In this assignment, I will be looking for your ability 1) to clearly and concisely summarize your sources
without plagiarizing, 2) to make quotation sandwiches, 3) to cite your sources within the text in parentheses
and in your Works Cited list in correct MLA format, 4) to synthesize your sources to answer your research
question, and 5) to explain why your topic is relevant for readers today.
Write up your research findings and explain how they answer your research question. If you were unable to
answer your question, you can either explain why (answer was not available; experts disagree; etc.) or you
can revise your research question to fit the information you found. A good research question is something
that was not already known and requires research to answer: a fact you can google is not the subject of a
good research question
Must come from credible sources.
Prof’s feedback on Research Proposal attached:
You have a topic and roadmap for what you plan to write, and you have explained the significance of your
topic (which by the way, there were record-breaking high temperatures in Sydney just today.) You have
explained some background information about the historical event you plan to write about. Support: What
you don’t have yet are any secondary academic sources. Remember that reference books and
encyclopedias are tertiary sources. They are good for background reading, but they rarely offer anything
other than common knowledge about our topic: things anyone could find by googling rather than looking at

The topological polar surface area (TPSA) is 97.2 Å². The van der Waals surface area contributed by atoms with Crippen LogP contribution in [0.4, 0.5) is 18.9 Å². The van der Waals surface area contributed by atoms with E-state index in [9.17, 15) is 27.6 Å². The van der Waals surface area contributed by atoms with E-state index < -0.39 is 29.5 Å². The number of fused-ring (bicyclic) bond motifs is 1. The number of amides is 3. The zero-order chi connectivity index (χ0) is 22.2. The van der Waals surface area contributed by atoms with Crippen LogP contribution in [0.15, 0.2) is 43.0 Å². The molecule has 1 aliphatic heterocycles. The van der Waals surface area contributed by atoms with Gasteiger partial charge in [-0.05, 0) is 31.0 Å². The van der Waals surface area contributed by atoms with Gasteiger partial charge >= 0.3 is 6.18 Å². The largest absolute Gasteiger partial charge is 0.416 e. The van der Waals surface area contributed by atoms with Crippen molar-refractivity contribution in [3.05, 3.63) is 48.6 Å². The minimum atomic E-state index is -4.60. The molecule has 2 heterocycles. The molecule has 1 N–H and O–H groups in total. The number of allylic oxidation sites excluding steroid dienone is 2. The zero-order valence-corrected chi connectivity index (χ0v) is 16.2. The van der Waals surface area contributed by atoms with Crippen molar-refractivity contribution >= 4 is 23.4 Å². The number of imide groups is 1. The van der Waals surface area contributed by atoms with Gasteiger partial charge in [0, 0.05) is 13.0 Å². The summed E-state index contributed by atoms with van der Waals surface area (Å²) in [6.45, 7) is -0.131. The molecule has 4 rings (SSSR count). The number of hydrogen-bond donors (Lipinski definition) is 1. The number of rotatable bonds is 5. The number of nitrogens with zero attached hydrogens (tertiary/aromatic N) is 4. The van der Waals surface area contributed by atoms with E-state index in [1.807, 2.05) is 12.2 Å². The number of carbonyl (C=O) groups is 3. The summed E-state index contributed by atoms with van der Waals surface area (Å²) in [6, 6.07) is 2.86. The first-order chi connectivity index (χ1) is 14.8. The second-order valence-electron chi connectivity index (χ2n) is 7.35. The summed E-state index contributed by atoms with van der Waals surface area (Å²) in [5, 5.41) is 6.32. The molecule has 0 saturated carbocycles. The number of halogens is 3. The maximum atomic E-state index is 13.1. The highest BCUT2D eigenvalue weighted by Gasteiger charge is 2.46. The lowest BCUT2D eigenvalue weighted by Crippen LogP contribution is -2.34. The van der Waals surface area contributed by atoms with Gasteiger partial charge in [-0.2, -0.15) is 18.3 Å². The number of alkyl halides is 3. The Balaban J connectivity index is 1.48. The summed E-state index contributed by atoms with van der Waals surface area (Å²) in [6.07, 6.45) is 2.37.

the academic research that has been produced. Have you tried looking in the PVCC databases EBSCO,
Academic Complete, or JSTOR? Click to the Advanced Search page and check the boxes that say “fulltext” and “peer reviewed scholarly journals.” Then put in some boolean search terms like Australia and
1851 and fires. Organization: You have bits of an introduction and a conclusion but no meat in the
sandwich. Transitions are at the end of paragraphs rather than the beginning. It’s not clear how events and
ideas are related to each other, especially since they are presented out of chronological order. Idea
Development: It’s hard to write an introduction and a conclusion before you have done your academic
research because you have to guess what you are going to find rather than summarize what you did find.
(That’s why we have waited to talk about introductions and conclusions until after your research was
supposed to have been finished.) Grammar: Make sure subjects and verbs agree in number.